Malta is, of course, now a popular tourist destination. Older readers in particular will also know of Malta’s heroic defiance against German attacks during the Second World War and, of course, most people will be aware that Britain has strong connections with this little island nation. Not quite so many, however, will know how those connections came about.
Malta was already well known to us long before we took control here. There were, for example, Knights of Malta from Britain, like English Hospitaller Nicholas Upton, who was commander of the sea defences of Malta in July 1551 when he managed to fight off a surprise attack, only to collapse and die at the end of a long day’s fighting. And in the seventeenth century Admiral Sir John Narborough, leading a squadron in the area for operations against the Barbary Corsairs, decided that he would only salute the knights at Valetta if they would salute him back with their guns. The Knights refused and the Grand Master apparently questioned Narborough’s rank, but eventually the potential conflict was solved in a friendly fashion and Narborough based his squadron in Malta for a while from the middle of 1675.
Indeed our invasion of Malta, if you can call it that, was to be a rather friendly one as well – friendly that is to the Maltese, although considerably less friendly to the French.
In 1798, Napoleon dropped by Malta on his way to attack Egypt. By this time the Knights of Malta seem to have outstayed their welcome with the local Maltese, some of whom petitioned Napoleon to remove power from them. This Napoleon did, and left a French garrison there when he departed. Fairly rapidly, the French became deeply unpopular too and a rebellion started. Which is where we come in again.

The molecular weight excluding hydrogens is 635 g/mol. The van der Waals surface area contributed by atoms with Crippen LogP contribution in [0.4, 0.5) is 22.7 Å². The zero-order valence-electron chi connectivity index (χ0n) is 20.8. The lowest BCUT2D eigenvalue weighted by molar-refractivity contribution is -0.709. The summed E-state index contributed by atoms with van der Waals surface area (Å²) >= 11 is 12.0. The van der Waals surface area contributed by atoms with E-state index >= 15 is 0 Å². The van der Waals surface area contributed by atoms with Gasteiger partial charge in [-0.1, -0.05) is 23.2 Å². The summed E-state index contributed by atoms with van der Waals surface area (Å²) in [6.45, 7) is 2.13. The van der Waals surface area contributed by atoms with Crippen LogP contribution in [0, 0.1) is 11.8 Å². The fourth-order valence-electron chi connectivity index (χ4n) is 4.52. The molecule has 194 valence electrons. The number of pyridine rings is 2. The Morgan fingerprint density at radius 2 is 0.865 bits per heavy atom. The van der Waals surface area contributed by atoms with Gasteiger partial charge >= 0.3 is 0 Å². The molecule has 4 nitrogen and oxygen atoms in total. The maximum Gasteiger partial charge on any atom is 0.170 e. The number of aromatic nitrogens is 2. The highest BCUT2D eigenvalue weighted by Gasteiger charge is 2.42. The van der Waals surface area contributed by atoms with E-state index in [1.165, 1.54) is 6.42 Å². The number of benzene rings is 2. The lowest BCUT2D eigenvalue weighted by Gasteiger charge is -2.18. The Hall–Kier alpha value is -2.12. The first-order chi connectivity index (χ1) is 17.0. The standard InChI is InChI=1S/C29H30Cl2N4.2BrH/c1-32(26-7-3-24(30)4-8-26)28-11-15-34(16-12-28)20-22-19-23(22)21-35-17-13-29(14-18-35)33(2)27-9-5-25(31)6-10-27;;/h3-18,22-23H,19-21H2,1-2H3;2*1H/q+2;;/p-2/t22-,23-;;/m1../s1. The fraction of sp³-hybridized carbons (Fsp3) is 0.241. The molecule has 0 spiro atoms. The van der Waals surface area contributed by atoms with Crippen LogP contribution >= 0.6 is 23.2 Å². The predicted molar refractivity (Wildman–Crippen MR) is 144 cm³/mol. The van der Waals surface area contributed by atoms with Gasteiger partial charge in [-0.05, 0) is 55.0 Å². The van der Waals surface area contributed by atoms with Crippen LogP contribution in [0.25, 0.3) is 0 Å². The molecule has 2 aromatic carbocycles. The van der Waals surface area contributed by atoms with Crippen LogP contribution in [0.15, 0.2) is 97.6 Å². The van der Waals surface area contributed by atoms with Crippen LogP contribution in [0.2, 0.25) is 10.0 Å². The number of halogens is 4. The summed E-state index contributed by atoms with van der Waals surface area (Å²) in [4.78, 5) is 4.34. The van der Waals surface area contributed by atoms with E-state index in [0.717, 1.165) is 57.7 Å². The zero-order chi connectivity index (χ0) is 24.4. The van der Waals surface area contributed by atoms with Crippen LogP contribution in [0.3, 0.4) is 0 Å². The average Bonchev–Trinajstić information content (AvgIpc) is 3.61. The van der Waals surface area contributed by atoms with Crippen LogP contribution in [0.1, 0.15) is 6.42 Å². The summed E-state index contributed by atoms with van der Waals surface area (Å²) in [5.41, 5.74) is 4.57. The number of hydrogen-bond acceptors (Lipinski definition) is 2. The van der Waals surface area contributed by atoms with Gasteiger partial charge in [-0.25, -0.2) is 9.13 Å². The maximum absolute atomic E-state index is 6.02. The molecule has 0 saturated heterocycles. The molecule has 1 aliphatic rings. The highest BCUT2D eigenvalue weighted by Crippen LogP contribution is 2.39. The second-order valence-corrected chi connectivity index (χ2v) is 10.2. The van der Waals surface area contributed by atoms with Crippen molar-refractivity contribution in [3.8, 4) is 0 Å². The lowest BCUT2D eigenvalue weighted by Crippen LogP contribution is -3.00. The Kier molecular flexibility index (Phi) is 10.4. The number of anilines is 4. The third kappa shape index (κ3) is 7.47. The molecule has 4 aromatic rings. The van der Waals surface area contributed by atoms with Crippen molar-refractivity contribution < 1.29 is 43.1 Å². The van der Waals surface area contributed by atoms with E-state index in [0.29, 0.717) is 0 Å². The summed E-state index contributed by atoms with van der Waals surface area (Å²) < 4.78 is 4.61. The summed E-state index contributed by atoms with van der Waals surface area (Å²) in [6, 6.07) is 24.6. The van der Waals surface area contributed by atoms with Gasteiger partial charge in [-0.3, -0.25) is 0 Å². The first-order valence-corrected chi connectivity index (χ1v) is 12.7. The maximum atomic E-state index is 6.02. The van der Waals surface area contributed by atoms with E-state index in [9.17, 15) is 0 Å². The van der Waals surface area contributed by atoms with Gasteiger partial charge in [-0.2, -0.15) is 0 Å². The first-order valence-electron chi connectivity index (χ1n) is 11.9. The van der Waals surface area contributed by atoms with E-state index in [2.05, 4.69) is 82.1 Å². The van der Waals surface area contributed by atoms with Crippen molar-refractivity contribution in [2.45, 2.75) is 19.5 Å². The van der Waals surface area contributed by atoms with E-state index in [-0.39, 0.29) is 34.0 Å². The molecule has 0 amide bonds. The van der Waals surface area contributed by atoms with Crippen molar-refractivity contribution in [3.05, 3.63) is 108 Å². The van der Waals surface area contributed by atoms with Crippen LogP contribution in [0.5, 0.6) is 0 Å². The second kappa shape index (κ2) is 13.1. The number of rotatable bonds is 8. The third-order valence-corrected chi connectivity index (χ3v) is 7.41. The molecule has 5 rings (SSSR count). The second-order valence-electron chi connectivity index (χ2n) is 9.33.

We installed a naval blockade of the islands to prevent supplies and reinforcements reaching the French and we sent help to the rebels. In October 1798, Nelson turned up and in the same month the French surrendered the citadel of Gozo. In December 1798, Nelson sent Captain Alexander Ball to assist the rebels and he proved so popular with the locals that he was elected president of the Assembly in February 1799. Much better than just a polite ‘thank you’ or box of chocolates.
Then, in September 1799, 800 British troops under General Thomas Graham arrived, and in June 1800 another 800 British troops under Major General Henry Pigot landed. In September 1800, the French finally decided that they had had enough and surrendered. Under the Treaty of Amiens in 1802 we were supposed to evacuate the island, but we didn’t want to. War broke out again in 1803 and we stayed, with Ball returning as our representative. He died here in 1809 and is buried here, and in 1810 the Maltese built a memorial in his memory. There was plenty of support among the Maltese for British control, which in many ways was fortunate because the Treaty of Paris in 1814 confirmed British control. Malta became independent on 21 September 1964.